Types of eye motions

“There are four basic types of eye movements:

Saccades : are rapid, ballistic movements of the eyes that abruptly change the point of fixation. They range in amplitude from the small movements made while reading, for example, to the much larger movements made while gazing around a room. Saccades can be elicited voluntarily, but occur reflexively whenever the eyes are open, even when fixated on a target

Smooth pursuit movements: are much slower tracking movements of the eyes designed to keep a moving stimulus on the fovea. Such movements are under voluntary control in the sense that the observer can choose whether or not to track a moving stimulus

 Vergence movements : Vergence movements align the fovea of each eye with targets located at different distances from the observer. Unlike other types of eye movements in which the two eyes move in the same direction (conjugate eye movements), vergence movements are disconjugate (or disjunctive); they involve either a convergence or divergence of the lines of sight of each eye to see an object that is nearer or farther away.

Vestibulo-ocular movements: stabilize the eyes relative to the external world, thus compensating for head movements. These reflex responses prevent visual images from “slipping” on the surface of the retina as head position varies. “

Source: ncbi

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All content is for educational purposes only. Please consult your medical practitioner before attempting any therapeutic, nutritional, exercise or meditation related activity.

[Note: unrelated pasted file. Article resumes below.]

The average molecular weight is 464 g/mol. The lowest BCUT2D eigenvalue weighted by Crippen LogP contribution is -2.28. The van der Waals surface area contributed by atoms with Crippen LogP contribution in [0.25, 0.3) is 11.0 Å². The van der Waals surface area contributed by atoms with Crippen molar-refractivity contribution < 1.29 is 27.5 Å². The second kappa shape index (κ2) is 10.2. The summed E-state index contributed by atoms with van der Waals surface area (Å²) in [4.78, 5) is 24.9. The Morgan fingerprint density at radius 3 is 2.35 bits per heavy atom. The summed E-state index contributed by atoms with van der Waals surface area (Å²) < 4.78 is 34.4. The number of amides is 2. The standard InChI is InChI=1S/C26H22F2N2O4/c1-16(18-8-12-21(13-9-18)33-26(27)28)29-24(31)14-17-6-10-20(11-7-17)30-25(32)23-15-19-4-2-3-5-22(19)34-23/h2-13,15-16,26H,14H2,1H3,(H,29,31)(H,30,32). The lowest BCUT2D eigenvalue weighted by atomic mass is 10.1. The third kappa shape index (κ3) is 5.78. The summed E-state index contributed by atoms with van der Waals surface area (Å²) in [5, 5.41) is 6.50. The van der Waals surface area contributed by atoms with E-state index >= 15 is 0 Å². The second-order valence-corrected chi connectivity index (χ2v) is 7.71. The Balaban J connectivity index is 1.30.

Are motion of eyes and thoughts linked?

“It turns out the eyes not only reflect what is happening in the brain but may also influence how we remember things and make decisions.

….Eye movements can both reflect and influence higher mental functions such as memory and decision-making, and betray our thoughts, beliefs, and desires. This knowledge may give us ways of improving our mental functions – but it also leaves us vulnerable to subtle manipulation by other people.”

 

Source Guardian.com

 

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All content is for educational purposes only. Please consult your medical practitioner before attempting any therapeutic, nutritional, exercise or meditation related activity.

 

 

 

Brain lymphatics and Ayurveda

Above: NIH researchers provided the first evidence that our brains may drain waste through lymphatic vessels, the body’s sewer system.

Circa 2017…

“By scanning the brains of healthy volunteers, researchers at the National Institutes of Health saw the first, long-sought evidence that our brains may drain some waste out through lymphatic vessels, the body’s sewer system. The results further suggest the vessels could act as a pipeline between the brain and the immune system.

“We literally watched people’s brains drain fluid into these vessels,” said Daniel S. Reich, M.D., Ph.D., senior investigator at the NIH’s National Institute of Neurological Disorders and Stroke (NINDS) ……“We hope that our results provide new insights to a variety of neurological disorders.”